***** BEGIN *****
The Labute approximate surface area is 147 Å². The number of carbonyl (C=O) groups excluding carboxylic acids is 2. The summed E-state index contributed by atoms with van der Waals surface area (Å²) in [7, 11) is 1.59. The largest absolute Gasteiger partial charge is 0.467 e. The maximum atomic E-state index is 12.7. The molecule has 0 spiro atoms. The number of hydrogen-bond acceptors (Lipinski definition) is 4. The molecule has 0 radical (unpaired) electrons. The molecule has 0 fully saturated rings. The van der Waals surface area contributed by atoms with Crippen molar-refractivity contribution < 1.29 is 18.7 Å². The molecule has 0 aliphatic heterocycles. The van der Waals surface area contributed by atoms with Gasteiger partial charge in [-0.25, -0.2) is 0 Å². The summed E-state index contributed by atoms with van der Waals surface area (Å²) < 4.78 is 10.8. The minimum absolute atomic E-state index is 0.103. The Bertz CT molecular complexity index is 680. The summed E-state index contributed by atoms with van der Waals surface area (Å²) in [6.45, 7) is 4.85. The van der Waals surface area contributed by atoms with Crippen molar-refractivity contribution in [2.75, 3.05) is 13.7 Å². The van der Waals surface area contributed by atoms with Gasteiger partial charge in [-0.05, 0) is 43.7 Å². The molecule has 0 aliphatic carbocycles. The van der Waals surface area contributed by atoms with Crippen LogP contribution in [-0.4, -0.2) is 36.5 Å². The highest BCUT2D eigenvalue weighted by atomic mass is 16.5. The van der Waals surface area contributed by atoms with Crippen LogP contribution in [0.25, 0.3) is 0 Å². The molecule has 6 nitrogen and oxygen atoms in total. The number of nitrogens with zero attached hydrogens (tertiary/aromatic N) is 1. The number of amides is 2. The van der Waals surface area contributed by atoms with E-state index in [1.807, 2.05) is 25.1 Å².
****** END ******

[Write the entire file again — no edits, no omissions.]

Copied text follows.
The Labute approximate surface area is 147 Å². The number of carbonyl (C=O) groups excluding carboxylic acids is 2. The summed E-state index contributed by atoms with van der Waals surface area (Å²) in [7, 11) is 1.59. The largest absolute Gasteiger partial charge is 0.467 e. The maximum atomic E-state index is 12.7. The molecule has 0 spiro atoms. The number of hydrogen-bond acceptors (Lipinski definition) is 4. The molecule has 0 radical (unpaired) electrons. The molecule has 0 fully saturated rings. The van der Waals surface area contributed by atoms with Crippen molar-refractivity contribution < 1.29 is 18.7 Å². The molecule has 0 aliphatic heterocycles. The van der Waals surface area contributed by atoms with Gasteiger partial charge in [-0.25, -0.2) is 0 Å². The summed E-state index contributed by atoms with van der Waals surface area (Å²) < 4.78 is 10.8. The minimum absolute atomic E-state index is 0.103. The Bertz CT molecular complexity index is 680. The summed E-state index contributed by atoms with van der Waals surface area (Å²) in [6.45, 7) is 4.85. The van der Waals surface area contributed by atoms with Crippen molar-refractivity contribution in [2.75, 3.05) is 13.7 Å². The van der Waals surface area contributed by atoms with Gasteiger partial charge in [-0.05, 0) is 43.7 Å². The molecule has 0 aliphatic carbocycles. The van der Waals surface area contributed by atoms with Crippen LogP contribution in [-0.4, -0.2) is 36.5 Å². The highest BCUT2D eigenvalue weighted by atomic mass is 16.5. The van der Waals surface area contributed by atoms with Crippen LogP contribution in [0.25, 0.3) is 0 Å². The molecule has 6 nitrogen and oxygen atoms in total. The number of nitrogens with zero attached hydrogens (tertiary/aromatic N) is 1. The number of amides is 2. The van der Waals surface area contributed by atoms with E-state index in [1.807, 2.05) is 25.1 Å².